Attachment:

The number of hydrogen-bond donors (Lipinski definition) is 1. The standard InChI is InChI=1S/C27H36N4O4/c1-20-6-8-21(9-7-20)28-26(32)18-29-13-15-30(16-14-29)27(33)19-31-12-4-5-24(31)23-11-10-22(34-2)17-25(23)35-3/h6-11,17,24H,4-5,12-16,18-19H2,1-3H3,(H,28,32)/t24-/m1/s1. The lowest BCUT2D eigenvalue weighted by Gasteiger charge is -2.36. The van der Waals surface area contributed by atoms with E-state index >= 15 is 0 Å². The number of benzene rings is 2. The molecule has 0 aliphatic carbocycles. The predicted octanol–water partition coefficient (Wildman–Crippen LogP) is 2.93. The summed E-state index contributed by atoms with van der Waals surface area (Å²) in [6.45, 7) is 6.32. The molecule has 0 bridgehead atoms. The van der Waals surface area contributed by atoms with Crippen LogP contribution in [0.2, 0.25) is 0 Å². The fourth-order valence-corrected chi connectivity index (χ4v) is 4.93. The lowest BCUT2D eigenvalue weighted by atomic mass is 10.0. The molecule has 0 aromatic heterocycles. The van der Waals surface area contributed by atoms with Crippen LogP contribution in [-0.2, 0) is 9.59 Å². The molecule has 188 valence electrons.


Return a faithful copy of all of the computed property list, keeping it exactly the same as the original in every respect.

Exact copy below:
The number of hydrogen-bond donors (Lipinski definition) is 1. The standard InChI is InChI=1S/C27H36N4O4/c1-20-6-8-21(9-7-20)28-26(32)18-29-13-15-30(16-14-29)27(33)19-31-12-4-5-24(31)23-11-10-22(34-2)17-25(23)35-3/h6-11,17,24H,4-5,12-16,18-19H2,1-3H3,(H,28,32)/t24-/m1/s1. The lowest BCUT2D eigenvalue weighted by Gasteiger charge is -2.36. The van der Waals surface area contributed by atoms with E-state index >= 15 is 0 Å². The number of benzene rings is 2. The molecule has 0 aliphatic carbocycles. The predicted octanol–water partition coefficient (Wildman–Crippen LogP) is 2.93. The summed E-state index contributed by atoms with van der Waals surface area (Å²) in [6.45, 7) is 6.32. The molecule has 0 bridgehead atoms. The van der Waals surface area contributed by atoms with Crippen LogP contribution in [0.2, 0.25) is 0 Å². The fourth-order valence-corrected chi connectivity index (χ4v) is 4.93. The lowest BCUT2D eigenvalue weighted by atomic mass is 10.0. The molecule has 0 aromatic heterocycles. The van der Waals surface area contributed by atoms with Crippen LogP contribution in [-0.2, 0) is 9.59 Å². The molecule has 188 valence electrons.